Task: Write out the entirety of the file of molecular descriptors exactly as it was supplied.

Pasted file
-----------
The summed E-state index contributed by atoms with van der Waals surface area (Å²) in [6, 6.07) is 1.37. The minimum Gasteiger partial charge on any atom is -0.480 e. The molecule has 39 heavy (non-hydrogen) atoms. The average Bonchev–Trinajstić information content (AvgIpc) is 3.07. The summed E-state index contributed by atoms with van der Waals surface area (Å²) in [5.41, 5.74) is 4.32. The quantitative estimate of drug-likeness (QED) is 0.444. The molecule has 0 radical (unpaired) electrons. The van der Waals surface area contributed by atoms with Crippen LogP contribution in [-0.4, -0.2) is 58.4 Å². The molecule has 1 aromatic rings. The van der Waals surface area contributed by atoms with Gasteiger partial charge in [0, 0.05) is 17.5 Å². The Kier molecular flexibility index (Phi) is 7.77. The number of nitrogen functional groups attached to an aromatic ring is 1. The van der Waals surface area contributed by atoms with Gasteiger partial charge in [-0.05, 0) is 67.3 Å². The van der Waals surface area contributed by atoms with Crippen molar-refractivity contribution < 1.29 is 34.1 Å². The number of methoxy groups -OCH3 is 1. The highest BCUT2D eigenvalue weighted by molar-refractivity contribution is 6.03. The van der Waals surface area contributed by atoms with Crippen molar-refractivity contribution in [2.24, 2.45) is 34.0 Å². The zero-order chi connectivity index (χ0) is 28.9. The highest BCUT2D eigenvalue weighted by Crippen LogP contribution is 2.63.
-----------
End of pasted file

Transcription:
The summed E-state index contributed by atoms with van der Waals surface area (Å²) in [6, 6.07) is 1.37. The minimum Gasteiger partial charge on any atom is -0.480 e. The molecule has 39 heavy (non-hydrogen) atoms. The average Bonchev–Trinajstić information content (AvgIpc) is 3.07. The summed E-state index contributed by atoms with van der Waals surface area (Å²) in [5.41, 5.74) is 4.32. The quantitative estimate of drug-likeness (QED) is 0.444. The molecule has 0 radical (unpaired) electrons. The van der Waals surface area contributed by atoms with Crippen LogP contribution in [-0.4, -0.2) is 58.4 Å². The molecule has 1 aromatic rings. The van der Waals surface area contributed by atoms with Gasteiger partial charge in [0, 0.05) is 17.5 Å². The Kier molecular flexibility index (Phi) is 7.77. The number of nitrogen functional groups attached to an aromatic ring is 1. The van der Waals surface area contributed by atoms with Gasteiger partial charge in [-0.05, 0) is 67.3 Å². The van der Waals surface area contributed by atoms with Crippen molar-refractivity contribution < 1.29 is 34.1 Å². The number of methoxy groups -OCH3 is 1. The highest BCUT2D eigenvalue weighted by molar-refractivity contribution is 6.03. The van der Waals surface area contributed by atoms with Crippen molar-refractivity contribution in [2.24, 2.45) is 34.0 Å². The zero-order chi connectivity index (χ0) is 28.9. The highest BCUT2D eigenvalue weighted by Crippen LogP contribution is 2.63.